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River Builder

Introduction to River Builder

River Builder is an R package, which is available on CRAN. This R package emulates near-census natural rivers as a function of site-specific, reach-averaged, geometric parameters. Pasternack et al. (2018a, 2018b) introduce the ecomorphological and river classification principles implemented in River Builder. The geometric parameters constitute synthetic river valleys, which represent nature-like alluvial channel beds and floodplains. The conceptual approach for designing synthetic river valleys with River Builder is described by Brown and Pasternack (2019) and Brown et al. (2014).

Synthetic river valley created with River Builder (credits: Gregory B. Pasternack).

The synthetic river valley concept produces geodata that can be imported in GIS software (see above illustration) but without reference to real-world coordinates and hydraulic boundary conditions. The boundary conditions for River Builder are defined by a user-defined input file and River Architect enables the creation of such input files with graphical support. As a result, River Builder can be run within River Architect (therefore rpy2 is required). We are working on automating the creation of input files in River Architect to the extent that synthetic valleys can be translated into real-world coordinates and reflect hydraulic conditions of real rivers.

Please note that River Builder has an own detailed user manual. This wiki primarily describes the usage of River Builder within River Architect.

To use the River Builder interface within River Architect, click on the Morphology tab and go to the ModifyTerrain sub-tab (default). Selecting the none Condition (confirm with a click on Select Condition) enables (unfreezes) the RIVER BUILDER frame.


Create Input Files

Click on the Create RB Input.txt File button to create a new input file for River Builder. The following window will pop up.


Make sure to define an input file name (top of the popup window) without entering a file ending. Define all required parameters (i.e., all parameters without any asterisk* in the left column of the popup window). A click on the Info buttons opens the parameter descriptions (adapted from River Builder’s user manual).

The following list summarizes the required parameters and their default values (original descriptions from River Builder’s user manual):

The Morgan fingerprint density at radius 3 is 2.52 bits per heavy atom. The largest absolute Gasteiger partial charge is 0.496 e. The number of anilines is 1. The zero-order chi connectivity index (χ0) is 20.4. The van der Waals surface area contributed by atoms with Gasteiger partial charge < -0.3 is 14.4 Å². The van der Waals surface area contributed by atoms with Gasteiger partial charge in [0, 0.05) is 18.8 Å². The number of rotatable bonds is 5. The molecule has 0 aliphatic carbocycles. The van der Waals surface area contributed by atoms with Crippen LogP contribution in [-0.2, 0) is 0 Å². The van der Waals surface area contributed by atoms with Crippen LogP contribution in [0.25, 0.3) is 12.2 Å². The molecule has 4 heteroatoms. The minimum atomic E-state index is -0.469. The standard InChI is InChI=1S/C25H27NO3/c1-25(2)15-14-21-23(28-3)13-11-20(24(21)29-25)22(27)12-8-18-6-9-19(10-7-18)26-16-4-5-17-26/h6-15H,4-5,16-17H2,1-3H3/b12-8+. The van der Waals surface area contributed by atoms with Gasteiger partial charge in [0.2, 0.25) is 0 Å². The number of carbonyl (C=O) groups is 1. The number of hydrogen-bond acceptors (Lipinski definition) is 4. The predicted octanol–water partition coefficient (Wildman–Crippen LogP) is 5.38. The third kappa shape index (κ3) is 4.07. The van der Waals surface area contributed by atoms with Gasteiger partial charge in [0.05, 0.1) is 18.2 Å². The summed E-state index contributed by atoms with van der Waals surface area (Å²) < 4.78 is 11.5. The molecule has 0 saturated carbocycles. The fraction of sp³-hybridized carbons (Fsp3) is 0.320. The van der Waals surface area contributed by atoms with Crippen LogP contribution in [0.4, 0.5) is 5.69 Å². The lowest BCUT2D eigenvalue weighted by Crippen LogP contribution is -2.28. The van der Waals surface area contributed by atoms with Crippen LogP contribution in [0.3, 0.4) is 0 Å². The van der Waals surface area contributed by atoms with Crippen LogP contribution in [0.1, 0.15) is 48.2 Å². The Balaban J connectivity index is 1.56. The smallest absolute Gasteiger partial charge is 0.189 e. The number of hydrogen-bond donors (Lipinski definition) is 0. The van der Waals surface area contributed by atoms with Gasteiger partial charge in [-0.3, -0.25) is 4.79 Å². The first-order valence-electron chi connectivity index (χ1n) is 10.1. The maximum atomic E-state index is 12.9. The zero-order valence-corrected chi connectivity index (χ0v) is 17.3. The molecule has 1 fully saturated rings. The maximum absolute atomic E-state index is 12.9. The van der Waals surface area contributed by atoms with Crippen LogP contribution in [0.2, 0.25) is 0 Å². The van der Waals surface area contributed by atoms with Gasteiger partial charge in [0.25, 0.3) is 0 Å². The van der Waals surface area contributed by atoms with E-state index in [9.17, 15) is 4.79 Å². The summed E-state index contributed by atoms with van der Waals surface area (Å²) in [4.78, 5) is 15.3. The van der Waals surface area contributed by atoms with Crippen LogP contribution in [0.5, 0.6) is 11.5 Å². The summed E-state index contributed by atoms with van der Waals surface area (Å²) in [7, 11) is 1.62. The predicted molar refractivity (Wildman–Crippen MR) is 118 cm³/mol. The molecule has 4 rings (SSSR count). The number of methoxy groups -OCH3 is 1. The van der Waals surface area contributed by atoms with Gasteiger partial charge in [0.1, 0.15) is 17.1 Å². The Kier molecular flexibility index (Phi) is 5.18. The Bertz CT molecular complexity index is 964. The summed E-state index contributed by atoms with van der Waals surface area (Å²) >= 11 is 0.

• Datum: FLOAT [1.0=default] - a fixed starting point of operation to measure changes of a specific property. Used for thalweg elevation. This datum is located at the downstream end of the synthetic river valley, and then the river goes up from there. Thus, if the datum is set as any number > 0, then it is guaranteed that all elevations in the valley will also be > 0. You may set any arbitrary number you wish. If you want to estimate the total elevation range of the thalweg along the river, then simply multiply your Valley Slope input by the Length input and that will give you the overall elevation range of the thalweg. For example, for a 1000 m long channel and a Valley slope of 0.01, then thalweg elevation range is going to span 10 m.
    • Length: FLOAT [100.0=default] - the length of the x-axis of the river valley. This is only the channel length if the river is straight. If the river is sinuous, then this length is the valley length and the actual channel length will depend on the sinuosity. Sinuosity is computed by the model and reported in the Data.csv file, so you can compute the final channel length if you want to know it.
    • X Resolution: FLOAT > 0.0 (e.g., 1.0 [default] = 1-m resolution) - the resolution of equally spaced data points spaced along the X-axis in units of meters. There is no limit to how fine the point spacing can be, other than computation time for your computer. The smaller this number, the longer the code will take to run. Use your judgment to decide how much detail you need given the scale of your river and the resolution of the sub-reach variability functions you are applying. There is no need for extra detail if the river is easily interpolated with fewer data.
    • Channel XS Points: INTEGER > 1 [23=default] - the number of equally spaced points defining the channel’s cross-section. This is not applied outside the channel, only in it. Beyond the channel, River Builder provides you with points along the major breaklines, and then you can interpolate the terrain between those on your own later using a TIN approach. For field data collection in a U-shaped channel, people commonly use approx. 15-30 points. An odd number is wise if you want to have a line of output points exactly in the center of the channel.
    • Valley Slope Sv: FLOAT [0.001=default] - the slope of the valley floor along the X-Z plane. It is used to calculate the overall channel slope with a given sinuosity and govern the incline/decline of the surrounding valley.
    • Critical Dimensionless Bed Shear (aka “Shields) Stress* τ*, cr, D50: FLOAT [0.047=default] - If you are going to specify a bankfull depth, then set this value to zero. If you want to use the classic equation to establish a bankfull depth to just yield the shear stress needed to mobilize the bed for a specified bed material grain size, then you can use this. Common values used for this parameter are 0.03, 0.045, 0.047, or 0.06, depending on what size fraction you want to insure would be mobilized at bankfull flow. The equation that uses this input is Eq. (4) in Brown et al. (2014). Read more on the dimensionless critical bed shear stress for example in Lamb et al. 2008.
    • Bankfull Width Wbf: FLOAT > 0.0 [10.0=default] - the distance between bank tops on the X-Y plane, not counting any sub-reach variability functions.
    • Bankfull Width Minimum: FLOAT >= 0.0 [5.0=default] - the minimum distance between the bank tops on the X-Y plane. This variable is specified to protect the user from making a mistake with sub-reach variability functions in which the banks would cross over, yielding an impossible outcome. This ensures that the river never has a zero or negative width. If you are confident in what you are doing, then you can set this to zero.